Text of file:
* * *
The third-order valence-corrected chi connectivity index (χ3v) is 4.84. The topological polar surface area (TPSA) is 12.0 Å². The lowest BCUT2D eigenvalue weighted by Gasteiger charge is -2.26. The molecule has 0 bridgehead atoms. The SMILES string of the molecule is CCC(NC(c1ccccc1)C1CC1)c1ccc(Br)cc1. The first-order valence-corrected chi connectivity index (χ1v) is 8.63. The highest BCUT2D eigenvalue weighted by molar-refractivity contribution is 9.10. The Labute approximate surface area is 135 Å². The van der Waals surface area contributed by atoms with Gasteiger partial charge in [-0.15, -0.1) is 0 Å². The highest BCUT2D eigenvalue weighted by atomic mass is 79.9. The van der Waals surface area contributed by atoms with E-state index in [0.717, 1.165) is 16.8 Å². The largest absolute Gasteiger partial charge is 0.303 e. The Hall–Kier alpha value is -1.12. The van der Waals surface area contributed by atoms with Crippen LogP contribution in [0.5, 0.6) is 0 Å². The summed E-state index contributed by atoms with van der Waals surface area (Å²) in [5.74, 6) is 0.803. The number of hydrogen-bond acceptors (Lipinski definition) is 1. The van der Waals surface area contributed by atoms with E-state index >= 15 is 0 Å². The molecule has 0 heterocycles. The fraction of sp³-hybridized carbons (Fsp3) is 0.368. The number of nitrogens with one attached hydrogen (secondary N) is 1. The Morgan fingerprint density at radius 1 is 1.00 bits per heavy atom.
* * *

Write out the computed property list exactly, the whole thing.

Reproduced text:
The third-order valence-corrected chi connectivity index (χ3v) is 4.84. The topological polar surface area (TPSA) is 12.0 Å². The lowest BCUT2D eigenvalue weighted by Gasteiger charge is -2.26. The molecule has 0 bridgehead atoms. The SMILES string of the molecule is CCC(NC(c1ccccc1)C1CC1)c1ccc(Br)cc1. The first-order valence-corrected chi connectivity index (χ1v) is 8.63. The highest BCUT2D eigenvalue weighted by molar-refractivity contribution is 9.10. The Labute approximate surface area is 135 Å². The van der Waals surface area contributed by atoms with Gasteiger partial charge in [-0.15, -0.1) is 0 Å². The highest BCUT2D eigenvalue weighted by atomic mass is 79.9. The van der Waals surface area contributed by atoms with E-state index in [0.717, 1.165) is 16.8 Å². The largest absolute Gasteiger partial charge is 0.303 e. The Hall–Kier alpha value is -1.12. The van der Waals surface area contributed by atoms with Crippen LogP contribution in [0.5, 0.6) is 0 Å². The summed E-state index contributed by atoms with van der Waals surface area (Å²) in [5.74, 6) is 0.803. The number of hydrogen-bond acceptors (Lipinski definition) is 1. The van der Waals surface area contributed by atoms with E-state index >= 15 is 0 Å². The molecule has 0 heterocycles. The fraction of sp³-hybridized carbons (Fsp3) is 0.368. The number of nitrogens with one attached hydrogen (secondary N) is 1. The Morgan fingerprint density at radius 1 is 1.00 bits per heavy atom.